Involving doctors can help improve US healthcareby admin on 01/04/2018 5:05 AM
Front Line of Healthcare Report 2017: Why involving doctors can help improve US healthcare
Bain report | May 11, 2017
By Tim van Biesen, Josh Weisbrod, Michael Brookshire, Julie Coffman and Andy Pasternak
The US healthcare industry is still in search of a cure—a breakthrough model that can deliver high-quality care at lower cost. Over the past five years, hospitals, healthcare groups and medical practices have adopted new management structures and systems to curb spiraling costs. But none has proven to be a compelling way forward, and the pace of change since 2015 has slowed substantially.
Bain’s 2017 US Front Line of Healthcare Survey reflects an industry in the crosscurrents of change. No disruptive innovation has altered the rules of the game in healthcare the way online retail banking has transformed the financial services market or technology has upended other industries. Finding a better model in healthcare will take more time—and physicians want a hands-on role shaping it.
Steeped in a field that requires lifelong learning, many physicians are natural innovators and quick to test new systems and tools. But they staunchly resist new approaches that could put patient care at risk. That helps explain why management-led organizations that have not fully embraced physician input, for example, have run into resistance or have failed to make a greater impact. The US healthcare model remains firmly centered on physicians.
In fact, more than 60% of the physicians we surveyed believe it will become more difficult to deliver high-quality care in the next two years as they struggle to cope with a complex regulatory environment, increasing administrative burdens and a more difficult reimbursement landscape. After years of experimentation, physicians now want evidence that new models for care management, reimbursement, policy and patient engagement will actually improve clinical outcomes. Without it, they see little reason to alter the status quo and move toward wide-spread adoption.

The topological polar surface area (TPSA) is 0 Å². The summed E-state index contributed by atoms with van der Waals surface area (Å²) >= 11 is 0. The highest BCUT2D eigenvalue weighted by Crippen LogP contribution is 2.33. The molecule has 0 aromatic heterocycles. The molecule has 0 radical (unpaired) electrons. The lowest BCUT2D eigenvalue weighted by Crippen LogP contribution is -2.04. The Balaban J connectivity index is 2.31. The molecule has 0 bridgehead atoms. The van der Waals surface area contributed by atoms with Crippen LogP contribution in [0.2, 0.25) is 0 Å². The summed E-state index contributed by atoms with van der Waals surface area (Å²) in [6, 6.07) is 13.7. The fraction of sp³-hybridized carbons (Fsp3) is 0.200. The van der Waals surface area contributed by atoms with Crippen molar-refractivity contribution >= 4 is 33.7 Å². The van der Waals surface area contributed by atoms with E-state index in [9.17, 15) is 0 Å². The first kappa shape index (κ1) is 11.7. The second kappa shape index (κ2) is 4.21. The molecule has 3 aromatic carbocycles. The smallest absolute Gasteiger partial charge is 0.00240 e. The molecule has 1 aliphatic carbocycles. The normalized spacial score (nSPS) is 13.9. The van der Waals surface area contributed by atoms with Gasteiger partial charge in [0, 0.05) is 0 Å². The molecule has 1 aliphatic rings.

Is there a way forward? Our survey findings indicate that bringing physicians back into the decision-making process helps create greater momentum for change. Physicians who are not aligned and engaged with their organizations have more reasons to resist new structures and systems, such as value-based payment models. By contrast, those who have a say in management decisions are much more satisfied with their working environment and more willing to lead change. . .
We conducted the research for this report, our third US Front Line of Healthcare Survey, in a time of many open questions about the future of the Affordable Care Act, drug pricing and other regulations. However, the trends and business insights based on the data are likely to hold up under a broad range of policy outcomes. Our research focused not on how healthcare is funded, but on physicians’ and administrators’ priorities in care delivery—and the critical question of who has decision-making authority in the evolving healthcare system.
Read the entire report at http://www.bain.com/publications/articles/front-line-of-healthcare-report-2017.aspx
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